Low power design techniques for data acquisition

Praveen Kumar Palakurthi, University of Texas at El Paso

Abstract

Semiconductor technology advancement continues to lead to smaller device geometries. Digital circuits have benefited from the technology scaling whereas analog circuits often suffer in terms of performance and noise immunity. As functionality continues to be integrated onto systems-on-chips, analog circuits consume increasingly more power than digital circuits and the objective of this dissertation is to explore low power techniques in the context of both digital and analog circuits residing on the same silicon real estate.^ As natural signals are in analog form, a necessity exists to convert these into digital form and then back again in order to exploit the advances of digital processing. As a part of this dissertation, a Digital-to-Analog Converter (DAC) is explored in the context of requirements of both low power consumption and high voltage and temporal resolution. On on-going collaboration with SPAWAR, Navy San Diego has provided guidance for challenging electronics applications - including magnetometers and biomedical sensors.^ The proposed design implements subthreshold rad-hard level shifters and low power DACs for a NAVY patented sensor - serving as a showcase application. The DAC was designed for TSMC 0.25&mgr;m CMOS technology as captured in Virtuoso Cadence - providing a suite of silicon development and evaluation tools required to evaluate the circuits and chips designed and fabricated in the course of this research. The final implementation of the chip is demonstrated through layout and extracted simulation to provide high performance, while maintaining a reasonable footprint and operating with low power when compared to other reported commercial and research DACs.^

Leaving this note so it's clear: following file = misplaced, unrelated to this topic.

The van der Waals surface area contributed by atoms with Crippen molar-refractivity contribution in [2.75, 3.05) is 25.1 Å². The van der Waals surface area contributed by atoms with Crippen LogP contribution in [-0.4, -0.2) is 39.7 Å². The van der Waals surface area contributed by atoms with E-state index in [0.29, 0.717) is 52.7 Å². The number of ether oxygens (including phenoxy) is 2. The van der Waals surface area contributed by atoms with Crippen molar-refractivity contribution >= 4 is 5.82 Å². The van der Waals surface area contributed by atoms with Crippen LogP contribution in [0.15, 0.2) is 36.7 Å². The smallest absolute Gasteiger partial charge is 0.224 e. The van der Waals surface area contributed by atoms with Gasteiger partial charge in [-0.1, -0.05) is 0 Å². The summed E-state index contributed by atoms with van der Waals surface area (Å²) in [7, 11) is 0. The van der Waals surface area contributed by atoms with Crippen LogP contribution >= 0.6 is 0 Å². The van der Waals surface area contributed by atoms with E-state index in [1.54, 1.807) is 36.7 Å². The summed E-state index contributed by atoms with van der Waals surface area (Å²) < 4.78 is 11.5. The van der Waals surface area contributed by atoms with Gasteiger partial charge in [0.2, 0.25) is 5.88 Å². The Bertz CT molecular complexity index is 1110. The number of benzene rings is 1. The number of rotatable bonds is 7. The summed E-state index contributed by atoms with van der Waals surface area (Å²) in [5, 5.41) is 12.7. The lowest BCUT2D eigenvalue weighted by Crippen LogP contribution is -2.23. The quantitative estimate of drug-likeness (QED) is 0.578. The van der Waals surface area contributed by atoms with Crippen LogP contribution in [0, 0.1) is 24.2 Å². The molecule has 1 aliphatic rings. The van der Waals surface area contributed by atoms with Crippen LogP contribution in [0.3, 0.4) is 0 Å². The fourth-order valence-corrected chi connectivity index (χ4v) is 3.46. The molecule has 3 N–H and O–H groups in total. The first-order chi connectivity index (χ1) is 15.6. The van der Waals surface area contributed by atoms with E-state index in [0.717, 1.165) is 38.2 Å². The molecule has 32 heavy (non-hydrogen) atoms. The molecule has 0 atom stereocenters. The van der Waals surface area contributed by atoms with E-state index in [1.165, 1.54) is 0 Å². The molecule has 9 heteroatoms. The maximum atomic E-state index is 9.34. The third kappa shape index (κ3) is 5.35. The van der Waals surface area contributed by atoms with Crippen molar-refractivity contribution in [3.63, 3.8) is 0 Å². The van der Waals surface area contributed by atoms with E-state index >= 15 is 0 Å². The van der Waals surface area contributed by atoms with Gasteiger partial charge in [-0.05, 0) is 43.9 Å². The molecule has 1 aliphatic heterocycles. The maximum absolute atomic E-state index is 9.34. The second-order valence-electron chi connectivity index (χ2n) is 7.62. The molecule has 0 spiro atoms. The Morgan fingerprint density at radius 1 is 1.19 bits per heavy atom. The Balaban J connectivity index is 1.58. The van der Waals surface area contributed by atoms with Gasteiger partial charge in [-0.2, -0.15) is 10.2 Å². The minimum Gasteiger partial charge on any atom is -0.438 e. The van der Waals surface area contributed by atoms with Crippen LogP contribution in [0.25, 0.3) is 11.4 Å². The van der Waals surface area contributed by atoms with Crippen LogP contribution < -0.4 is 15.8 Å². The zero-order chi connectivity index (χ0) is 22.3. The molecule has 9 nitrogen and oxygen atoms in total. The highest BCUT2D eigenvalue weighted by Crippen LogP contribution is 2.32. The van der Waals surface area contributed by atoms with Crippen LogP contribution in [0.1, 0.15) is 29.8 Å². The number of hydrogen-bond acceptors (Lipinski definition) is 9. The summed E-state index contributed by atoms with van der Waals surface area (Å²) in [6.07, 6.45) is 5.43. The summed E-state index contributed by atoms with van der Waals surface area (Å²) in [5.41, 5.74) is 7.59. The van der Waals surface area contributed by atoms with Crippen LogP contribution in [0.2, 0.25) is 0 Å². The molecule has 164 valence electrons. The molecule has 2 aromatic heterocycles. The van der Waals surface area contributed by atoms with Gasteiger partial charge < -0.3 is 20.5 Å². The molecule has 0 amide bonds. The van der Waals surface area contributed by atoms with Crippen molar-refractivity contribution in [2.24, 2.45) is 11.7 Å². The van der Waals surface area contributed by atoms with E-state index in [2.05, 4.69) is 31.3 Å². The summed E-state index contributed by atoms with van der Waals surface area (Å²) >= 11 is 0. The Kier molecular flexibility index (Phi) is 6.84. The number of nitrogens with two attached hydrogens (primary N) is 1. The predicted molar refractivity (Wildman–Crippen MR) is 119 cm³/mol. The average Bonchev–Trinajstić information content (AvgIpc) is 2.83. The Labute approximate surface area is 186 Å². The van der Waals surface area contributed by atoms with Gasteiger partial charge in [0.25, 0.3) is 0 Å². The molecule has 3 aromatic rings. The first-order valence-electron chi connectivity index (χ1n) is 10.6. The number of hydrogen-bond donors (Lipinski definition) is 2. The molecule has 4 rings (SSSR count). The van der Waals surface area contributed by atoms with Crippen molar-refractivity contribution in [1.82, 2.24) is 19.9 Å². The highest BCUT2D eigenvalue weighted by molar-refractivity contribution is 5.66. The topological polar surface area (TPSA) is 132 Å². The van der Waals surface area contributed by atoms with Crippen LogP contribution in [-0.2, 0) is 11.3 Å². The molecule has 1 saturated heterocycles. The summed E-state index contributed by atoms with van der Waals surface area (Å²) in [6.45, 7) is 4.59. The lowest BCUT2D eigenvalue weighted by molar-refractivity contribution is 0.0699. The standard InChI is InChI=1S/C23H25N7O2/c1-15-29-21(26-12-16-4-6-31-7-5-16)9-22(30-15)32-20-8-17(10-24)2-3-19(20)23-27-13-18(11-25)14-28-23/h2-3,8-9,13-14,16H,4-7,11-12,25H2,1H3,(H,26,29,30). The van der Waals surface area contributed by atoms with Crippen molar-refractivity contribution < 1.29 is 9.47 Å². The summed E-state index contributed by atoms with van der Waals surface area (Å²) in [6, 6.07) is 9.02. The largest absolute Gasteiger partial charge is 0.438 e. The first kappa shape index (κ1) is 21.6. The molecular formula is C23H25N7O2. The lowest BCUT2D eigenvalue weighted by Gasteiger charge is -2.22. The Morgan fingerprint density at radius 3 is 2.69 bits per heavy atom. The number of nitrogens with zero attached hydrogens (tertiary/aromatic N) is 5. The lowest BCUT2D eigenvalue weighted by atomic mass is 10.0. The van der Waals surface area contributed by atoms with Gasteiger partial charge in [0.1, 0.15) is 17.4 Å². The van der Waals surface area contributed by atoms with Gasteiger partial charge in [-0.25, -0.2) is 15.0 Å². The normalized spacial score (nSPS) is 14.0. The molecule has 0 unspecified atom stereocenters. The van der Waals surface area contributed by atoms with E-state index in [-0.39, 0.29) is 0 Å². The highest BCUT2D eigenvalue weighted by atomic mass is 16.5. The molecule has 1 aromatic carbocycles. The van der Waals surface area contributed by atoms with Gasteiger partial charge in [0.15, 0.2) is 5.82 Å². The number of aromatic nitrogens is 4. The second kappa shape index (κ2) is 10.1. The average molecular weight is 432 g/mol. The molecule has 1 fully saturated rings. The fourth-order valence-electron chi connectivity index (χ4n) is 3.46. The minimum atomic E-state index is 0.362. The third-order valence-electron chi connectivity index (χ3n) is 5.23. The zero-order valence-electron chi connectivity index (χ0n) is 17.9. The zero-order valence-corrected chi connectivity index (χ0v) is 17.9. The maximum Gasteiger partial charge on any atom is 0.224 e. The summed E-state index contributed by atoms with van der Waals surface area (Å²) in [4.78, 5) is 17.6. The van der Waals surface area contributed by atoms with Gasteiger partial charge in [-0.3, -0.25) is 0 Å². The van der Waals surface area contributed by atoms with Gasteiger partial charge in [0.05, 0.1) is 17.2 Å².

Subject Area

Engineering, Computer|Engineering, Electronics and Electrical

Recommended Citation

Palakurthi, Praveen Kumar, "Low power design techniques for data acquisition" (2015). ETD Collection for University of Texas, El Paso. AAI3682479.
http://digitalcommons.utep.edu/dissertations/AAI3682479

Share

COinS